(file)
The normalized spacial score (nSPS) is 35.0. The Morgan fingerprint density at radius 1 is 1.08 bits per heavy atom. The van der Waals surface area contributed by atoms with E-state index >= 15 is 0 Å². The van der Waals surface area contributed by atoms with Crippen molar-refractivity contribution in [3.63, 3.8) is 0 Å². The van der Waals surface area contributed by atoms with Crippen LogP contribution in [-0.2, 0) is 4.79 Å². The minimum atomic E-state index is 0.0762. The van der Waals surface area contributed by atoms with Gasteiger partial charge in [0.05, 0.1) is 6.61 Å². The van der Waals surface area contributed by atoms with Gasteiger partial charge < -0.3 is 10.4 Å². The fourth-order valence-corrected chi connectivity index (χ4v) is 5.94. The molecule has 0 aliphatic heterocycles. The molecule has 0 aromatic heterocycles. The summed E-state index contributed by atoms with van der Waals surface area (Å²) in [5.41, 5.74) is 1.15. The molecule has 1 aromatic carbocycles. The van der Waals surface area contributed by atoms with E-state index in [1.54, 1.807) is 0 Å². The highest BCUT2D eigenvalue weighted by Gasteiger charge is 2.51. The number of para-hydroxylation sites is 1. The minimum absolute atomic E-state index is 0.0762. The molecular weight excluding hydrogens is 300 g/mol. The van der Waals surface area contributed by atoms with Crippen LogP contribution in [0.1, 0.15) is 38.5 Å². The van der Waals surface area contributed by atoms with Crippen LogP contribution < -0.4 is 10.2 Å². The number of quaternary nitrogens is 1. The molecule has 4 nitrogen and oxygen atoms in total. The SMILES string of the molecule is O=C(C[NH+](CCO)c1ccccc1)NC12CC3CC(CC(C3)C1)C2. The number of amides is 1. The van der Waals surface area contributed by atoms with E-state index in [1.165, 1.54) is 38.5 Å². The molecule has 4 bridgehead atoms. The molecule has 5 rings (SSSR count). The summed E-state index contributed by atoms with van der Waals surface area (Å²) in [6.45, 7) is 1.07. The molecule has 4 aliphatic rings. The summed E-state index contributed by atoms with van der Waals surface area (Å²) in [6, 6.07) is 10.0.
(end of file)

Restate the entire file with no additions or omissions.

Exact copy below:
The normalized spacial score (nSPS) is 35.0. The Morgan fingerprint density at radius 1 is 1.08 bits per heavy atom. The van der Waals surface area contributed by atoms with E-state index >= 15 is 0 Å². The van der Waals surface area contributed by atoms with Crippen molar-refractivity contribution in [3.63, 3.8) is 0 Å². The van der Waals surface area contributed by atoms with Crippen LogP contribution in [-0.2, 0) is 4.79 Å². The minimum atomic E-state index is 0.0762. The van der Waals surface area contributed by atoms with Gasteiger partial charge in [0.05, 0.1) is 6.61 Å². The van der Waals surface area contributed by atoms with Gasteiger partial charge < -0.3 is 10.4 Å². The fourth-order valence-corrected chi connectivity index (χ4v) is 5.94. The molecule has 0 aliphatic heterocycles. The molecule has 0 aromatic heterocycles. The summed E-state index contributed by atoms with van der Waals surface area (Å²) in [5.41, 5.74) is 1.15. The molecule has 1 aromatic carbocycles. The van der Waals surface area contributed by atoms with E-state index in [1.54, 1.807) is 0 Å². The highest BCUT2D eigenvalue weighted by Gasteiger charge is 2.51. The number of para-hydroxylation sites is 1. The minimum absolute atomic E-state index is 0.0762. The molecular weight excluding hydrogens is 300 g/mol. The van der Waals surface area contributed by atoms with Crippen LogP contribution in [0.1, 0.15) is 38.5 Å². The van der Waals surface area contributed by atoms with Crippen LogP contribution < -0.4 is 10.2 Å². The number of quaternary nitrogens is 1. The molecule has 4 nitrogen and oxygen atoms in total. The SMILES string of the molecule is O=C(C[NH+](CCO)c1ccccc1)NC12CC3CC(CC(C3)C1)C2. The number of amides is 1. The van der Waals surface area contributed by atoms with E-state index in [1.165, 1.54) is 38.5 Å². The molecule has 4 bridgehead atoms. The molecule has 5 rings (SSSR count). The summed E-state index contributed by atoms with van der Waals surface area (Å²) in [6.45, 7) is 1.07. The molecule has 4 aliphatic rings. The summed E-state index contributed by atoms with van der Waals surface area (Å²) in [6, 6.07) is 10.0.